Hong Kong’s former financial secretary, in a rare show of sympathy for his ex-political rival Chief Executive Carrie Lam Cheng Yuet-ngor, has said anyone in the top job would need to enforce decisions he or she might not personally agree with.
John Tsang Chun-wah was speaking at a University of Hong Kong forum on Thursday. He remained tight-lipped on his former colleague, to whom he lost in the city’s leadership race last year, but explained why he never made public his views on her performance.
“I do understand how much room and constraints there are within the government system, and whoever is in Lam’s position would face similar difficulties,” Tsang told a full house at the event, with 400 students and alumni in attendance.
Asked by host and his former political aide Julian Law Wing-chung whether he felt Lam had no choice but to crack down on separatism in Hong Kong, Tsang said the chief executive would have to make decisions “often not to his or her own liking” on a range of issues.
I do understand how much room and constraints there are within the government system
John Tsang, former finance chief
Pressed on whether this included the recently proposed ban on the Hong Kong National Party, Tsang said “you could say so” but did not elaborate.
Tsang served nine years as the city’s finance chief until he resigned in December 2016 to run in the chief executive election of March the following year.
After the unsuccessful bid, Tsang, who hinged his campaign on the message of hope and unity, remained popular, with wide speculation on his next step.
But he has since stayed clear of politics and concentrated his efforts in financial technology and start-ups, including launching a social enterprise, Esperanza, to help young entrepreneurs start a business.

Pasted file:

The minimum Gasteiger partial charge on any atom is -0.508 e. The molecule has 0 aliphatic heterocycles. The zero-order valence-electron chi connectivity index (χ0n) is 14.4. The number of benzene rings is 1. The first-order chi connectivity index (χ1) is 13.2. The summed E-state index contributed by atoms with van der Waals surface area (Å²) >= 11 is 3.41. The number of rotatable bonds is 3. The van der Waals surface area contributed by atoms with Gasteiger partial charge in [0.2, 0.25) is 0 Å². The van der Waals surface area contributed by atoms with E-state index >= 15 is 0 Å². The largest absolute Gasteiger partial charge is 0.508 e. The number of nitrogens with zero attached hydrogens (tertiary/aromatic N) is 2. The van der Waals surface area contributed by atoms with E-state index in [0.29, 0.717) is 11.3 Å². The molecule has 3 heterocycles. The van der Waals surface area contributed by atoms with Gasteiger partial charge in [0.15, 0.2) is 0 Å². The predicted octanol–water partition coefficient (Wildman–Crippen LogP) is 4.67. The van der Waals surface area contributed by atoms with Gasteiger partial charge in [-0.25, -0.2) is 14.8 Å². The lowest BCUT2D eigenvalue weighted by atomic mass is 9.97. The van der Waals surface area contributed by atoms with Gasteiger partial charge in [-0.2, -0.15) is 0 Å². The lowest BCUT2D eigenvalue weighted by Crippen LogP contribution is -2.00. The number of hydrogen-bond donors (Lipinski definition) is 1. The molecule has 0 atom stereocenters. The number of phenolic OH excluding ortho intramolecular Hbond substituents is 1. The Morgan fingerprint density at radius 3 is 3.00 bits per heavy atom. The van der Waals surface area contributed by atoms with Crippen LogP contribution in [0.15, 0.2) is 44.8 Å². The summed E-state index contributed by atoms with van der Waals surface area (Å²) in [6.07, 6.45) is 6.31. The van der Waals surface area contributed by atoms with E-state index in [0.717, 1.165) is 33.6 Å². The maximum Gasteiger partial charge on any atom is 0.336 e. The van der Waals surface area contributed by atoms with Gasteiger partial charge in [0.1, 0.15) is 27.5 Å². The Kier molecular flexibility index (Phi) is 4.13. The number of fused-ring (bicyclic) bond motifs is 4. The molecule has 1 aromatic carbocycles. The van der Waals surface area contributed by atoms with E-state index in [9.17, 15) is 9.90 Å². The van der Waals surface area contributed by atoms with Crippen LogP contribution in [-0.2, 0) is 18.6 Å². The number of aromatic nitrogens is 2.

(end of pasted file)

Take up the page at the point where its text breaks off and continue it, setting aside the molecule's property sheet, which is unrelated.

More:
On Thursday, Tsang again shot down the suggestion of a political comeback or another bid for the top job in the next leadership race in 2022.
“The first run is always full of passion. To do it a second time is like banging one’s own fists against the wall,” he said.
He observed that political polarisation remained after Lam took office, but called on all sides to work to improve the situation.
While he remained reserved about Lam, Tsang was notably more open on his political differences with his former boss and previous chief executive Leung Chun-ying. He conceded that his conflicting views with Leung on governance spurred him to resign and join the election to fight for greater autonomy for Hong Kong.
On a lighter note, Tsang and Law took a jab at Leung by recalling the former leader’s heavy-handed response when Tsang was accidentally hit by an egg meant for Leung and thrown by a protester at a 2013 town hall.
Law said of Tsang, who was not hurt in the incident: “He was joking there could be salmonella in the eggs and that he might sue the activist for murder.”
Leung at the time, however, condemned the move and an ambulance was summoned as Tsang was escorted to the washroom to clean up. The latter declined a trip to the hospital and carried on with the event.
At Thursday’s forum, Tsang quipped: “I’ve always known the activist was not coming after me, but Leung.”
He also poked fun at Lam and her predecessor, both of whom were known to be stoic politicians. Tsang recommended they listen to Disney song Let it Go from the film Frozen.